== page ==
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Amazon, while industry agreements on soya production and cattle ranching have eased pressure on land clearances.

Conservationists argue all this means the recent forest loss may not be cause for despair: ‘This rise needs to be seen in context,’ says Rhett Butler, founder of the rainforest website Mongabay.com. ‘The rate of deforestation was ridiculously low in 2012, so it’s not that surprising that it went up in 2013, but the rise is still far below the figure for 2011. You’re going to get blips now and then.’

Those fears were to some extent allayed at the end of 2014, when Brazil’s environment minister announced rates for the year to July 2014 had dropped 18 per cent, falling to the second-lowest level in a quarter century.

Several elements may be linked to the unusual higher rate of deforestation, according to Jeff Hayward, head of the Rainforest Alliance’s climate programme. ‘The spike was disturbing but not that surprising,’ he says. ‘There has been a loosening of environmental commitment. An amnesty [for farmers and loggers] sent a signal the government was not taking enforcement seriously. Commodity prices have also been high – soya prices are at an all-time high and the Brazilian real has been low, making exports from Brazil profitable.’

Environmentalists are careful to distinguish deforestation from logging. The latter is just one of the drivers of deforestation, and a decade of relative progress in Brazil’s part of the Amazon biome has not assuaged the underlying issues, says Dias. ‘The main threats arise from the growing political and economic interests and a very short-term vision of how the land and the natural wealth of the Amazon should be used,’ he argues. ‘The threats vary from country to country – and even within a single country – but they are mainly represented by large-scale mechanised agriculture, open range cattle ranching, and small-scale subsistence agriculture. Infrastructure for hydropower and roads associated with oil exploitation are also big threats.’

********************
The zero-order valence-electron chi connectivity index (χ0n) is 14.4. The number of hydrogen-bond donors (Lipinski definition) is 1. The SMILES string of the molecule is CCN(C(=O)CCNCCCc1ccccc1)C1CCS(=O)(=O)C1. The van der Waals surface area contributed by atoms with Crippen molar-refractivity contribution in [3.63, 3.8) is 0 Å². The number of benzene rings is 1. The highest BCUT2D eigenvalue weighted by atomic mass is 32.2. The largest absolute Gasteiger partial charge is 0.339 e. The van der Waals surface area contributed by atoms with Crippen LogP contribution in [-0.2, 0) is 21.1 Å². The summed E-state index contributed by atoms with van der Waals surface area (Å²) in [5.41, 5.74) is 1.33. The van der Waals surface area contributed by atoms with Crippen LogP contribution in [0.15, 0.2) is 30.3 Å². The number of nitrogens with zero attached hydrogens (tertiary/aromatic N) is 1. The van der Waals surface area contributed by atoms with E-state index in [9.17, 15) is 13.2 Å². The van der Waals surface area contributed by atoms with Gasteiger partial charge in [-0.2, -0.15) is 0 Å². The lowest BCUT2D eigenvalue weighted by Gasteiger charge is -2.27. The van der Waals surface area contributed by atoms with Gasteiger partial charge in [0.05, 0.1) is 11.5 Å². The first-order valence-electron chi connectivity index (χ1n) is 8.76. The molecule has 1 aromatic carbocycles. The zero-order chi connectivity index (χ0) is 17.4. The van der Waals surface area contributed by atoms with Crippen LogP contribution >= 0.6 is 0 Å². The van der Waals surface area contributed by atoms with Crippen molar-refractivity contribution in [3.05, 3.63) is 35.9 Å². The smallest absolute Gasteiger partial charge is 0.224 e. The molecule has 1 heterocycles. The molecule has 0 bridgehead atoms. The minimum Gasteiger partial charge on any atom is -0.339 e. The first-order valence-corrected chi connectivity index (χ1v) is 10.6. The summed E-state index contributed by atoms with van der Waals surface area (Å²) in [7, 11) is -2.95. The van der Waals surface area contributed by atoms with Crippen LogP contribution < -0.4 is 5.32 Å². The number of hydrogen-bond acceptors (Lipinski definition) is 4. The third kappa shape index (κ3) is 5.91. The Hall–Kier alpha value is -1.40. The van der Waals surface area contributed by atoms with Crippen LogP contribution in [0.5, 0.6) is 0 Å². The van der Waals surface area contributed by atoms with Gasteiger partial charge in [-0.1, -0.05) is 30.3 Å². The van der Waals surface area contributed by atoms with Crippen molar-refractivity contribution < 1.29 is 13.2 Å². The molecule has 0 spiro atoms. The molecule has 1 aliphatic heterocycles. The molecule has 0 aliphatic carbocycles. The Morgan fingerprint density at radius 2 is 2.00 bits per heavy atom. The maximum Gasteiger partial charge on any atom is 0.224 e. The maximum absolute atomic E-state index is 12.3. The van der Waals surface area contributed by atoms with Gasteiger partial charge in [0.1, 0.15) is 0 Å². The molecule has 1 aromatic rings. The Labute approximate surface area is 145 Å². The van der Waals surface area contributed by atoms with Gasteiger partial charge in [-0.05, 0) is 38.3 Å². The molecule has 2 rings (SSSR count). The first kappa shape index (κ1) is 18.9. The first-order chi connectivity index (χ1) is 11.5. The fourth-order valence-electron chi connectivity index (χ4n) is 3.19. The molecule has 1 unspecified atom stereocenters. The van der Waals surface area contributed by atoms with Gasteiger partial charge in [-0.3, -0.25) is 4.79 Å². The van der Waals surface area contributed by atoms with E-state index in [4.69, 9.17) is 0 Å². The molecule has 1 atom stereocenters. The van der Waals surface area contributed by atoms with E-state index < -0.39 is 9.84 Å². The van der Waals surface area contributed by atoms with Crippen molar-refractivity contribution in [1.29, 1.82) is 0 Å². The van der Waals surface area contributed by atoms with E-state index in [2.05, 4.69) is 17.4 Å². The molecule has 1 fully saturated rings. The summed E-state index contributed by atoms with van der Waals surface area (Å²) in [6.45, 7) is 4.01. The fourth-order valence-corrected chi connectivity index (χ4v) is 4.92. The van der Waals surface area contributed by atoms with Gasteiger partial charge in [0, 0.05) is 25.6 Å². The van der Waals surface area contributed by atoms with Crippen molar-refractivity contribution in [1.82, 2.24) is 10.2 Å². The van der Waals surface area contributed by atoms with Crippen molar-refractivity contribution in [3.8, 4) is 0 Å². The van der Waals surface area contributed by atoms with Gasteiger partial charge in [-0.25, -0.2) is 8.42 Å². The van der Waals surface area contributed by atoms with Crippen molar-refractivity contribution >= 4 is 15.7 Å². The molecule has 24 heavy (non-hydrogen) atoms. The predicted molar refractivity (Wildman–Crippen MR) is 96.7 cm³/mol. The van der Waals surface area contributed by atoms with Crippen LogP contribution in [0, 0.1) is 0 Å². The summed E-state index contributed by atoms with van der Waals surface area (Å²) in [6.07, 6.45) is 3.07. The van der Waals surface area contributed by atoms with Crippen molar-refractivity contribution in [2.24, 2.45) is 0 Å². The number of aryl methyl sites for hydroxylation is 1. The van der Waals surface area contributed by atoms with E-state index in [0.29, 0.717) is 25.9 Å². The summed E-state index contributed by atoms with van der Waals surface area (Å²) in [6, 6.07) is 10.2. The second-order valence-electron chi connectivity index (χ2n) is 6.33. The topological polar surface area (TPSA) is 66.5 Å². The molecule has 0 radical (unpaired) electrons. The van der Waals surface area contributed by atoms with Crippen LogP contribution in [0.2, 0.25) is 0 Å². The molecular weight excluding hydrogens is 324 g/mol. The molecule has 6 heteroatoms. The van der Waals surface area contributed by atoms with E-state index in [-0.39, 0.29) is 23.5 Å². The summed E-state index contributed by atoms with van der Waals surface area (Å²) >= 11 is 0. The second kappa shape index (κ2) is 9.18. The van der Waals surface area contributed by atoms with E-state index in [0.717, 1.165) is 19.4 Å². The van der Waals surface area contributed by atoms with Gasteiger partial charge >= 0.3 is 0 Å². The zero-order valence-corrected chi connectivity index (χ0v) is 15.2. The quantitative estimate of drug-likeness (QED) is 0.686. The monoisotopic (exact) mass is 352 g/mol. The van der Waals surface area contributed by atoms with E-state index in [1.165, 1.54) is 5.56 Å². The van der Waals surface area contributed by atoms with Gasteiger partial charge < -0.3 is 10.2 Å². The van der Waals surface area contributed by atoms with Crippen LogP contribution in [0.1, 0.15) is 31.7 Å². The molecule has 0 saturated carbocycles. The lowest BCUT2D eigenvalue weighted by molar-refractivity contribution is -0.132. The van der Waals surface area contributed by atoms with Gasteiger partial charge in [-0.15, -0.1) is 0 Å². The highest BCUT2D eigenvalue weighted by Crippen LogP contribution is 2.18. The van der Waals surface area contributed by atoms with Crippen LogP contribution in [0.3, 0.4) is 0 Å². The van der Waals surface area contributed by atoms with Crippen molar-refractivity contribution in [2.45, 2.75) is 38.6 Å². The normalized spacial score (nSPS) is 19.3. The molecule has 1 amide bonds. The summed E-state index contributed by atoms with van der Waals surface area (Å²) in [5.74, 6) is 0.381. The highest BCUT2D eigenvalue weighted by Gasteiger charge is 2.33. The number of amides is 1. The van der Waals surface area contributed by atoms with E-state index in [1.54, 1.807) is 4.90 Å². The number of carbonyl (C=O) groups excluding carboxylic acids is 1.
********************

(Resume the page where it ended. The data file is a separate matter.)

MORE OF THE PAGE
LAW OF THE LAND One specific catalyst may be the bitterly disputed reform of Brazil’s forest protection laws that took place in 2012 following intense pressure from ‘The Ruralists’, Brazil’s agricultural lobby. Under the Forest Code, which dates back to 1965, Amazonian landowners were required to conserve up to 80 per cent of their land as forests. That demand remains, but environmentalists say the law has been diluted by amendments that allow cultivation of hilltops and riverbanks. A partial amnesty was also issued for farmers who had illegally cleared forests before 2008. Meanwhile, environmental ministries at federal and state level in Brazil face budget cuts that Greenpeace fears make it still harder to enforce and monitor the implementation of laws.

‘Logging is frequently the first stage in a process the culminates in deforestation,’ says Richard

George, forestry campaigner with Greenpeace UK. ‘Loggers push into intact forest to extract small numbers of high value hardwood trees. That creates access roads, which make it easier and more economical to get at the less valuable trees. This degrades and fragments the forest. Once most of the timber is gone, farmers and ranchers clear what is left for farmland.’

Smallholders, rather than large-scale farmers, provide some of the explanation for the rise in deforestation rates, according to Butler. ‘The bigger landholders have 20,000 hectares of land, they are more likely to face enforcement because it is clear from satellites what they’re up to,’ he says. ‘But it’s harder to go after 100 smallholders, each with 50 hectares of land, and bring them into line.’

The Rainforest Alliance feels Brazil’s forest laws had proved so onerous as to be counter-productive. ‘They’ve been based on command and control,’ says Hayward. ‘Most measures are punitive and involve penalties rather than strong incentives.’ Instead, Hayward argues that Brazil and other governments should reward those who observe good practices with tax breaks, access to better markets and credit, and price premiums.

OPENING SPREAD: the Xingu River flows near the area where the Belo Monte dam complex is under construction in the Amazon basin; ABOVE: combine harvesters crop soybeans in Campo Novo do Parecis, about 400km northwest from the capital city of Cuiaba, in Mato Grosso, Brazil

36 | January 2015

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